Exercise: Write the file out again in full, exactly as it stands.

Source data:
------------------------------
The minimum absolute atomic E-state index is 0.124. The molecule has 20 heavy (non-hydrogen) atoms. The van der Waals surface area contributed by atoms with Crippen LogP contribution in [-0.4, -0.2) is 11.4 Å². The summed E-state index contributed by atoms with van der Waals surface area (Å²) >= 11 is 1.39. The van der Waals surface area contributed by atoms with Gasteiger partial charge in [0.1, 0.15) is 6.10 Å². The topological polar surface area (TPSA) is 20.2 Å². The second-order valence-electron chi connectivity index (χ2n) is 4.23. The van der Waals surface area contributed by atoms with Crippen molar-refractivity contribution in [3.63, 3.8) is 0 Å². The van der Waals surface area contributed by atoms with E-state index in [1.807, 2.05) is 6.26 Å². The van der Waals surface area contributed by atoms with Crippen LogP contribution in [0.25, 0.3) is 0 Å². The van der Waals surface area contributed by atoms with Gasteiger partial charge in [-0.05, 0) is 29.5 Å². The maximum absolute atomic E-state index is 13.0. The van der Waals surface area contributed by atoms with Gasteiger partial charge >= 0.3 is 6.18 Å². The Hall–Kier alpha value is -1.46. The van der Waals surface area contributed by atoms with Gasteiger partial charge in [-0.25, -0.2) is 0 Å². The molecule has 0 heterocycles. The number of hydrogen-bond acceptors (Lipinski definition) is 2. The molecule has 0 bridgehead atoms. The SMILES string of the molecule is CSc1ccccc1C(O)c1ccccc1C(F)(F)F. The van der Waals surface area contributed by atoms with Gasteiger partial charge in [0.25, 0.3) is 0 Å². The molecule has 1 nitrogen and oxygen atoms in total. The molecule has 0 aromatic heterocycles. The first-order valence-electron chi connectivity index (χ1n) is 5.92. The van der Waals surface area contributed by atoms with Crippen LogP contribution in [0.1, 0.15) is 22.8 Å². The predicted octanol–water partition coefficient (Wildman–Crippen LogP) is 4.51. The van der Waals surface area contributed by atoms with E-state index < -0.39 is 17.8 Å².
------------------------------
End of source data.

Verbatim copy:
The minimum absolute atomic E-state index is 0.124. The molecule has 20 heavy (non-hydrogen) atoms. The van der Waals surface area contributed by atoms with Crippen LogP contribution in [-0.4, -0.2) is 11.4 Å². The summed E-state index contributed by atoms with van der Waals surface area (Å²) >= 11 is 1.39. The van der Waals surface area contributed by atoms with Gasteiger partial charge in [0.1, 0.15) is 6.10 Å². The topological polar surface area (TPSA) is 20.2 Å². The second-order valence-electron chi connectivity index (χ2n) is 4.23. The van der Waals surface area contributed by atoms with Crippen molar-refractivity contribution in [3.63, 3.8) is 0 Å². The van der Waals surface area contributed by atoms with E-state index in [1.807, 2.05) is 6.26 Å². The van der Waals surface area contributed by atoms with Crippen LogP contribution in [0.25, 0.3) is 0 Å². The van der Waals surface area contributed by atoms with Gasteiger partial charge in [-0.05, 0) is 29.5 Å². The maximum absolute atomic E-state index is 13.0. The van der Waals surface area contributed by atoms with Gasteiger partial charge >= 0.3 is 6.18 Å². The Hall–Kier alpha value is -1.46. The van der Waals surface area contributed by atoms with Gasteiger partial charge in [-0.25, -0.2) is 0 Å². The molecule has 0 heterocycles. The number of hydrogen-bond acceptors (Lipinski definition) is 2. The molecule has 0 bridgehead atoms. The SMILES string of the molecule is CSc1ccccc1C(O)c1ccccc1C(F)(F)F. The van der Waals surface area contributed by atoms with Gasteiger partial charge in [0.25, 0.3) is 0 Å². The molecule has 1 nitrogen and oxygen atoms in total. The molecule has 0 aromatic heterocycles. The first-order valence-electron chi connectivity index (χ1n) is 5.92. The van der Waals surface area contributed by atoms with Crippen LogP contribution in [0.1, 0.15) is 22.8 Å². The predicted octanol–water partition coefficient (Wildman–Crippen LogP) is 4.51. The van der Waals surface area contributed by atoms with E-state index < -0.39 is 17.8 Å².